The web3 music ecosystem is vast. You have royalties-focused platforms (Royal), streaming-focused platforms (Audius), collection/drops-focused platforms (Sound.xyz), DAOs (Friends with Benefits), decentralized music clubs and avatar artist projects (ChillRX), open protocols (Zora, Decent.xyz), artist tools (OxSplits) and even major labels (Warner, Death Row). The primary purpose of all these operations is to introduce music-making and music-consumption tools into Web3 communities to create alternative revenue streams for artists and fans who show their loyalty through investing in artists. Now, if you reread this last paragraph and this entire article, you should be thinking: What does this mean for the relationship between music NFTs and taxes?

Taxman, meet music NFTs

If laws around taxation are confusing for crypto and art-focused NFTs, music is a whole other can of worms. Platforms like the 3LAU-founded Royal pay streaming royalties to fans who invest in music NFTs from artists ranging from superstars (Diplo) to indie artists (Vérité). When streaming checks hit and are split between artists and labels/publishers, a percentage is then paid out to investors of the artist’s NFTs. Royal’s T&C page outlines that, yes, you are responsible for reporting any gains around your trades or sales. What’s less clear is how that differentiates around the fluctuation of the currency you bought the NFT with and whether you are taxed on the royalties payout you receive and/or your profit from a potential NFT sale. Likely, the answer is both.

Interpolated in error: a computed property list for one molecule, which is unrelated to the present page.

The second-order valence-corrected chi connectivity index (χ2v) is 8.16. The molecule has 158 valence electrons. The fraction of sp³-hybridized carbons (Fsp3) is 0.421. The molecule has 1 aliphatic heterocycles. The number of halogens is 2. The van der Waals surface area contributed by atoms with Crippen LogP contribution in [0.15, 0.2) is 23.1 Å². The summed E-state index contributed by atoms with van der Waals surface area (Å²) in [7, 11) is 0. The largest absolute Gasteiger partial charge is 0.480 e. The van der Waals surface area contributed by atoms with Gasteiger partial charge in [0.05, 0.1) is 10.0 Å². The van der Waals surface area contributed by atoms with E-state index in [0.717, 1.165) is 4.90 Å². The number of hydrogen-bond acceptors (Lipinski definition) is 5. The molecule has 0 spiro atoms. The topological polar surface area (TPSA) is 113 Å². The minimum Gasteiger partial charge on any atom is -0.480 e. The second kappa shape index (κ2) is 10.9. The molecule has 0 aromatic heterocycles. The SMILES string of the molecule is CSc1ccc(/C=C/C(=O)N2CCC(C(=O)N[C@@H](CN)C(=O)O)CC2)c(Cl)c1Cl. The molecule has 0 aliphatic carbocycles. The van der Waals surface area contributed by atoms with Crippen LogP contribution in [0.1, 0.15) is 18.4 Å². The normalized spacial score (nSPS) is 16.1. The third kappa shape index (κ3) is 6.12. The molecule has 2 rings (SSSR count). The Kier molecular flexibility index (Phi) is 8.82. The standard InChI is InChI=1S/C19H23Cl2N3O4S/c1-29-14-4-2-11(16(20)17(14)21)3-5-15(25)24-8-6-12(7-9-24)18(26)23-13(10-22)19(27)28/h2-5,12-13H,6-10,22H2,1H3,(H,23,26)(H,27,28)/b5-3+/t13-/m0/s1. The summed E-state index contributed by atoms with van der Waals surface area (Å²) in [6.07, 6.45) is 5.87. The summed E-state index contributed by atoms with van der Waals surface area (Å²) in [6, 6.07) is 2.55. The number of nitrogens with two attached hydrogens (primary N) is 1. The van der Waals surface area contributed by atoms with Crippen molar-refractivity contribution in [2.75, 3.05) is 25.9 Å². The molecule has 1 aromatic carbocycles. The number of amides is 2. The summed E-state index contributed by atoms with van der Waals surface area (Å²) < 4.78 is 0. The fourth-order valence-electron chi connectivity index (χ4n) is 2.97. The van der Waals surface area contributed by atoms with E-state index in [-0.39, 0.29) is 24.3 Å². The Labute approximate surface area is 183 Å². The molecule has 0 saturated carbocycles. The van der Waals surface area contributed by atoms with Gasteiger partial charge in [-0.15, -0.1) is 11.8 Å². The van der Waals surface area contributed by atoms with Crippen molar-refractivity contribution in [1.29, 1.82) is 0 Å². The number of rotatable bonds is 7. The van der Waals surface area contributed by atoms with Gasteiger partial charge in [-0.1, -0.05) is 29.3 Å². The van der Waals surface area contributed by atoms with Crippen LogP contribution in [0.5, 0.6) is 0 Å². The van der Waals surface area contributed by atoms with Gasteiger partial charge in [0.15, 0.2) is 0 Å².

What do artists who mint music NFTs get to write off? How do their label and streaming contracts come into play when setting royalty rates and paying out collectors? When a virtual artist, who could be actually multiple producers, releases a track as an NFT and on Spotify, who is taxed and when? How are members of music DAOs taxed on the value of membership tokens and collective investments, like music catalogs, which are strictly tied to royalties and various tax laws? Is it all the same as regular crypto? I believe all of these questions are far too unclear and need answering.

Here’s why:

  1. A lack of clarity around taxation in Web3 music could harm artists or simply prevent them from entering the space. The same goes for collectors and fans.
  2. We hear a lot of chatter around taxes in crypto and collectible NFTs but little about music NFTs. Let’s change this. In Web3, transparency is key!
  3. In Web3 music, communities invest in artists, who then provide value to their communities through rewards and access. How this flywheel relates to taxation is still being determined.
  4. Regulation and tax law in crypto are evolving. Web3 music needs to be ready for what’s coming.

Taxes are something no one really ever wants to talk about, and this is especially true in Web3. For decades, classes have been taught and books have been written about the inner-workings of the music business. The world’s top music lawyers are industry icons who get profiled in year-end lists. If web music is truly going to change the world and bring power back to artists and the communities who support them, we can no longer avoid the inevitable growing elephant in the room.


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Sidney Swift is founder and CEO of Defient. He leads Rolling Stone’s Web3 Culture Council.

Sidney Swift is founder and CEO of Defient. He leads Rolling Stone’s Web3 Culture Council.